Learning from the best: No. 2 Gators gymnastics team hosts youth gymnastics clinic

Ainslie Lee
The Gainesville Sun

For weeks, eight-year-old Lainey Norton had been looking forward to Saturday, when she’d be able to sport her purple leotard and be under the same roof as members of the second-ranked Gators gymnastics team.

“She was really excited,” said Lainey’s mother, Sharia Hagley. “She’s been waiting for this day for a long time.”

Lainey was one of 100 young gymnasts to file into the doors of Balance 180 Gymnastics and Sports Academy Saturday afternoon to participate in a gymnastics clinic put on by the Gators gymnasts. The clinic was a partnership with Gatorverse, which markets itself as an exclusive community dedicated to connecting UF athletes with fans.

Participants gained entry to the clinic by purchasing any of Florida’s gymnast’s Gatorverse collectable cards, which range anywhere from $49 to $69, depending on the athlete.

Saturday’s clinic gave participants an opportunity to mirror Florida gymnastics’ warm-up and stretching routine, learn choreography from the Gators’ floor routines, take part in a Q&A session, get autographs and take photos with their favorite UF gymnasts.

For Lainey, who started gymnastics in September, that meant meeting Florida senior Trinity Thomas, who was named the SEC’s Gymnast of the Year for the third year in a row earlier in the week.

“I know that she really looks up to Trinity and loves watching her routines,” Hagley said of her daughter. “Being able to see her in person is a big thing. And of course, seeing a gymnast that looks like her, who’s amazing, is definitely awesome.”

Again and again and again:Trinity Thomas three-peats as SEC Gymnast of the Year

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Saturday’s clinic illustrates Gatorverse’s mission

As soon as the ink on the Name, Image and Likeness legislation dried, it became complicated.

But it doesn’t have to be, according to Gatorverse CEO Brian Klatsky.

“The mission with Gatorverse is to connect the athletes and the fans through creative collectables and then events like this,” Klatsky said.

Gatorverse is currently partnered with Florida’s gymnastics and men’s basketball teams, giving each player on the teams’ rosters their own collectable card, which are hand-signed by the respective student-athlete.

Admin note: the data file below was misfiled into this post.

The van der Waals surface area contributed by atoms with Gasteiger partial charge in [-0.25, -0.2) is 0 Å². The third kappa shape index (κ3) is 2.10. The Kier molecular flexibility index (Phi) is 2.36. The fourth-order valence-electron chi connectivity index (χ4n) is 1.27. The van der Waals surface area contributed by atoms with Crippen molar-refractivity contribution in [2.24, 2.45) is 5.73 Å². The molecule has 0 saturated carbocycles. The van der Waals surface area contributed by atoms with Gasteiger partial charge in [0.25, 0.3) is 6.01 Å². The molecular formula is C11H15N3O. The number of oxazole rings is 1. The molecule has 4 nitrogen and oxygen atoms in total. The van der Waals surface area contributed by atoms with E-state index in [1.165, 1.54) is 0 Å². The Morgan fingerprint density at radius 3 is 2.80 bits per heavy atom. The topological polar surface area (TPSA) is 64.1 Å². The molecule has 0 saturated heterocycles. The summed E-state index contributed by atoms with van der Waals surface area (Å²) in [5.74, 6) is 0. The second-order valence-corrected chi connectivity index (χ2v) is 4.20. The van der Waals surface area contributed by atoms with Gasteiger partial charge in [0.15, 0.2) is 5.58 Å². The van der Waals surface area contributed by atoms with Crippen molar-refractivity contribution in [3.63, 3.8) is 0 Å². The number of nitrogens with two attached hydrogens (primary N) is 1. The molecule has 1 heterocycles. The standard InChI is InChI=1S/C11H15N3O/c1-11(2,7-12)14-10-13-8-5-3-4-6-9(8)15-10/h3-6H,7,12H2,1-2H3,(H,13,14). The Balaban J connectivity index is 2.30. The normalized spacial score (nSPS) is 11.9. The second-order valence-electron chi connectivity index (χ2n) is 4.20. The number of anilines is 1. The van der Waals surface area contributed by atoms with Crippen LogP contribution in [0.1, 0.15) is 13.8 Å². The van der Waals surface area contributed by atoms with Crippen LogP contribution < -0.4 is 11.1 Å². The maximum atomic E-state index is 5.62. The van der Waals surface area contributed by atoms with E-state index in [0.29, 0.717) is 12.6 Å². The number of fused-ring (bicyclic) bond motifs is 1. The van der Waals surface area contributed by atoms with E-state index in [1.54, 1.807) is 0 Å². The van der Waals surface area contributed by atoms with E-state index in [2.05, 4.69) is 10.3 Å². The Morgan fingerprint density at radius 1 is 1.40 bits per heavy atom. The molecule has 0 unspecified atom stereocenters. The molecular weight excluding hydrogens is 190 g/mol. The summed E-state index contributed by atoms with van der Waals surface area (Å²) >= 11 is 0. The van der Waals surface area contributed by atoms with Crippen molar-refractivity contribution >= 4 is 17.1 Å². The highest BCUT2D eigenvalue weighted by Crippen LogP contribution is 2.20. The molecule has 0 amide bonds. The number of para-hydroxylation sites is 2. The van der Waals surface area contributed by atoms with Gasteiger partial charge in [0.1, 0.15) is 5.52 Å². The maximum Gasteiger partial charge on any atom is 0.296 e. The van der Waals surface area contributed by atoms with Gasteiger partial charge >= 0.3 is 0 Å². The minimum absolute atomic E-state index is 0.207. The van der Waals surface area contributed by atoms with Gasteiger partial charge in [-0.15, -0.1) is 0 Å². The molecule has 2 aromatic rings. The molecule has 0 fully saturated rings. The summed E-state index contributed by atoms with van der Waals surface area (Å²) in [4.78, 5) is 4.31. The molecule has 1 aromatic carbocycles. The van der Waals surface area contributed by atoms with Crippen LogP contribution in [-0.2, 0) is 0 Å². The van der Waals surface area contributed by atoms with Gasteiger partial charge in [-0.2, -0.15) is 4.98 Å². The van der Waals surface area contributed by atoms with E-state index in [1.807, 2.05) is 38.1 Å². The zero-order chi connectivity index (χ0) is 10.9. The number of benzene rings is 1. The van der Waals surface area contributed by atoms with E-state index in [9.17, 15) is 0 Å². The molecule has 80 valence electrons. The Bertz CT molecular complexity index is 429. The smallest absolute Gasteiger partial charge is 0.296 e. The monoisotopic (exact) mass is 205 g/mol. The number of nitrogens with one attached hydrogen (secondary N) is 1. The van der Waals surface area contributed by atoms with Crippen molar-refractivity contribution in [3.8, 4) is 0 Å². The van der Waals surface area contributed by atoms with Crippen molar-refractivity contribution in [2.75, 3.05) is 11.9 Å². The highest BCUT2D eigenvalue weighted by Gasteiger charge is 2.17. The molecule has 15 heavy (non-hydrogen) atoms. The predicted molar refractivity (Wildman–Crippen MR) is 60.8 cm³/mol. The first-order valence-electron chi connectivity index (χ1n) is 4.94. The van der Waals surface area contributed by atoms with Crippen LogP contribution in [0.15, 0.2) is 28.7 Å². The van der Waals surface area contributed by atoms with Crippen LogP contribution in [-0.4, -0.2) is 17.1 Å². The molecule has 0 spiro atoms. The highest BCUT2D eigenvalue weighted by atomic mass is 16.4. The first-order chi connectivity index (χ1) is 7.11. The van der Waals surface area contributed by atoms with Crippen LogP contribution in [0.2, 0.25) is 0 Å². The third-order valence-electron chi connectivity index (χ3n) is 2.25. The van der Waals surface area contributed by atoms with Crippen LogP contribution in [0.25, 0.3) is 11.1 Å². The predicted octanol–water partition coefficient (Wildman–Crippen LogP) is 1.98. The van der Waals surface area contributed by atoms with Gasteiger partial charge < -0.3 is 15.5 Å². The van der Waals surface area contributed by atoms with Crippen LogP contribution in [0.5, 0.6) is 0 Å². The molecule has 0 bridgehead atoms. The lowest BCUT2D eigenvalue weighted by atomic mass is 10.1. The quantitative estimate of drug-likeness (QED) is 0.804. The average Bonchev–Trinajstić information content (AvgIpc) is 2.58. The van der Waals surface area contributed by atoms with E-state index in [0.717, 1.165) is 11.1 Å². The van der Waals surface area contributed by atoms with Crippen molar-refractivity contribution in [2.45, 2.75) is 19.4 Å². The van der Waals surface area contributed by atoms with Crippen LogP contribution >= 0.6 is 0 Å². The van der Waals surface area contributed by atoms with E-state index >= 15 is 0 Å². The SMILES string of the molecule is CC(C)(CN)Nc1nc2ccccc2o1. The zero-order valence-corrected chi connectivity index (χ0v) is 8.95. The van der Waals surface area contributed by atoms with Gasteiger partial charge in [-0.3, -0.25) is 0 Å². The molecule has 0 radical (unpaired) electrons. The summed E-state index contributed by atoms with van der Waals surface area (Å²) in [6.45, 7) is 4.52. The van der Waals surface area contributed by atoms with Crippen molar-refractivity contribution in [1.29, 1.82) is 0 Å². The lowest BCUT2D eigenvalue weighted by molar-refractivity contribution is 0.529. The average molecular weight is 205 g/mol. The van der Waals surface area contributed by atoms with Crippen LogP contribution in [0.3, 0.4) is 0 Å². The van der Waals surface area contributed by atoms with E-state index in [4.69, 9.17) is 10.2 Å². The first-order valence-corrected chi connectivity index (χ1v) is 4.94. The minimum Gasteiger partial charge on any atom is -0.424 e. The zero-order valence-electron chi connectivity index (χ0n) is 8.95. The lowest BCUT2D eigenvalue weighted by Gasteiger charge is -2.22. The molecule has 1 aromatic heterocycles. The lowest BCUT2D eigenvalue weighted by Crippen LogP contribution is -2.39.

Entry to Saturday’s event was just one of the many perks that come with purchasing one of the collectable cards.

“It also comes with a digital access pass for access to real-life experiences and dialogues with student-athletes, plus rewards from local merchants and community partners,” according to Gatorverse’s website.

In the near future, Gatorverse hopes to partner with Gainesville-area merchants to add more value to the collectables.

“Let’s just say you had a Trinity card and she was connected with a local merchant and she gets a perfect 10,” Klatsky explained. “You bring that card in and you get something like free pizza the next day or whatever merchants we want to connect with. That’s really where we see the future.”

While Klatsky is looking forward to the growth of Gatorverse, which only launched in February, events like Saturday’s are surely building a strong foundation. And, it was a sellout as the Gators hosted 100 young gymnasts across two clinic sessions, as well as a walk-up meet and greet session.

The best part?

“A majority of the revenue goes directly to the athletes,” Klatksy said.

Since the inception of NIL, it’s been a struggle to figure out the right recipe.

In January, a reported $13 million NIL deal between the Gator Collective and blue-chip quarterback prospect Jaden Rashada fell apart, which led to Rashada backing out of his commitment and later enrolling at Arizona State.

Meanwhile, with a lot self-initiative and sweat equity, members of Florida’s gymnastics program have consistently inked NIL deals.

Saturday’s experience with Gatorverse was just another.

“We’re just getting started. Obviously this was a huge success, selling out with this type of crowd,” Klatsky said. “Having events like this, where you have passionate, young girls in town who get the chance to learn from them and train with them and then have a chance to ask questions and get to know them.

“It’s just a really unique thing. This is what NIL was all about.”

Gatorverse clinic a 'no-brainer' for Gators

Klatsky admits that it wasn’t easy scheduling Saturday’s clinic considering the Gators’ busy schedule.

The second-ranked Gators were one week removed from their SEC Championship win when they took the floor of Balance 180 Saturday. Now, Florida is preparing for its trip to the Pittsburgh Regional, where the Gators hold the No. 2 seed in the NCAA Gymnastics Championships.

Yet despite the quickly approaching postseason, the Gators didn’t mind freeing up a few hours of their weekend.

“As soon as Gatorverse came to be, it was a no brainer for most of us on the team,” said Florida senior Savannah Schoenherr. “Just so we could connect more one-on-one with some of the girls that really look up to us.”

During Saturday’s Q&A session, Schoenherr told the story of how she got her start in gymnastics. Her story drew laughs from the parents in attendance as she explained that she had way too much energy as a child, which led to her parents pushing her into the sport she later fell in love with.

Schoenherr was also recognized by one of the participants for carrying the pride flag out during Florida’s equality meet, making for what Schoenherr described as a “super special” interaction.

“When I was that age and I was so young, I looked up to the big girls and thought they were the coolest thing created by mankind,” Schoenherr said. “The fact that I’m in that position now and I’m able inspire young ones like I once was, it’s really cool and really special. I’m proud of myself for getting to this point and just really happy I can serve the younger girls and be that role model.”